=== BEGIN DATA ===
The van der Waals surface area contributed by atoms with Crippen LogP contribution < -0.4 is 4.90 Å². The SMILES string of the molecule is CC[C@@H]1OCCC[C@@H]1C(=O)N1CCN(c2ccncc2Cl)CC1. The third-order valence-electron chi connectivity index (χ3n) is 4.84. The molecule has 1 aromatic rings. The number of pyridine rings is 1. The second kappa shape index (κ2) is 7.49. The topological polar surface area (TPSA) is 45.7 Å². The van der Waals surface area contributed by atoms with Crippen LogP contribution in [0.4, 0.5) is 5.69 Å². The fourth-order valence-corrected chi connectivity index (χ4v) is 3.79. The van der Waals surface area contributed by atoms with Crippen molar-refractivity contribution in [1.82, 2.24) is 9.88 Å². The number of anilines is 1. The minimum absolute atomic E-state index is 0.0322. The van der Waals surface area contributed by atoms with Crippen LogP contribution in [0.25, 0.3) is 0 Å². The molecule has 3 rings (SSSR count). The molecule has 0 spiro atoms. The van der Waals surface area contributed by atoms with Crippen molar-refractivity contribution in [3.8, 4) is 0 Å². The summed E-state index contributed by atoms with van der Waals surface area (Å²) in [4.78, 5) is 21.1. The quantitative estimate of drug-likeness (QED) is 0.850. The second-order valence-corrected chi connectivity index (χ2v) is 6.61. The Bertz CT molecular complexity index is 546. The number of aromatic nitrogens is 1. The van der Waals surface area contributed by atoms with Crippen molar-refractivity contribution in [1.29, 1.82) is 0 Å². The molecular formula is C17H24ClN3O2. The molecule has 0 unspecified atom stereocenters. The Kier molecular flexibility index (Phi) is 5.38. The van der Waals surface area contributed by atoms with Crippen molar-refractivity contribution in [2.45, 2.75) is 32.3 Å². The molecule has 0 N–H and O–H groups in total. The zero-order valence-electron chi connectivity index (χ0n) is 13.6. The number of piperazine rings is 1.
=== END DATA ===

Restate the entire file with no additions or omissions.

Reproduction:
The van der Waals surface area contributed by atoms with Crippen LogP contribution < -0.4 is 4.90 Å². The SMILES string of the molecule is CC[C@@H]1OCCC[C@@H]1C(=O)N1CCN(c2ccncc2Cl)CC1. The third-order valence-electron chi connectivity index (χ3n) is 4.84. The molecule has 1 aromatic rings. The number of pyridine rings is 1. The second kappa shape index (κ2) is 7.49. The topological polar surface area (TPSA) is 45.7 Å². The van der Waals surface area contributed by atoms with Crippen LogP contribution in [0.4, 0.5) is 5.69 Å². The fourth-order valence-corrected chi connectivity index (χ4v) is 3.79. The van der Waals surface area contributed by atoms with Crippen molar-refractivity contribution in [1.82, 2.24) is 9.88 Å². The number of anilines is 1. The minimum absolute atomic E-state index is 0.0322. The van der Waals surface area contributed by atoms with Crippen LogP contribution in [0.25, 0.3) is 0 Å². The molecule has 3 rings (SSSR count). The molecule has 0 spiro atoms. The van der Waals surface area contributed by atoms with Crippen molar-refractivity contribution in [3.8, 4) is 0 Å². The summed E-state index contributed by atoms with van der Waals surface area (Å²) in [4.78, 5) is 21.1. The quantitative estimate of drug-likeness (QED) is 0.850. The second-order valence-corrected chi connectivity index (χ2v) is 6.61. The Bertz CT molecular complexity index is 546. The number of aromatic nitrogens is 1. The van der Waals surface area contributed by atoms with Crippen molar-refractivity contribution in [1.29, 1.82) is 0 Å². The molecular formula is C17H24ClN3O2. The molecule has 0 unspecified atom stereocenters. The Kier molecular flexibility index (Phi) is 5.38. The van der Waals surface area contributed by atoms with Crippen molar-refractivity contribution in [2.45, 2.75) is 32.3 Å². The molecule has 0 N–H and O–H groups in total. The zero-order valence-electron chi connectivity index (χ0n) is 13.6. The number of piperazine rings is 1.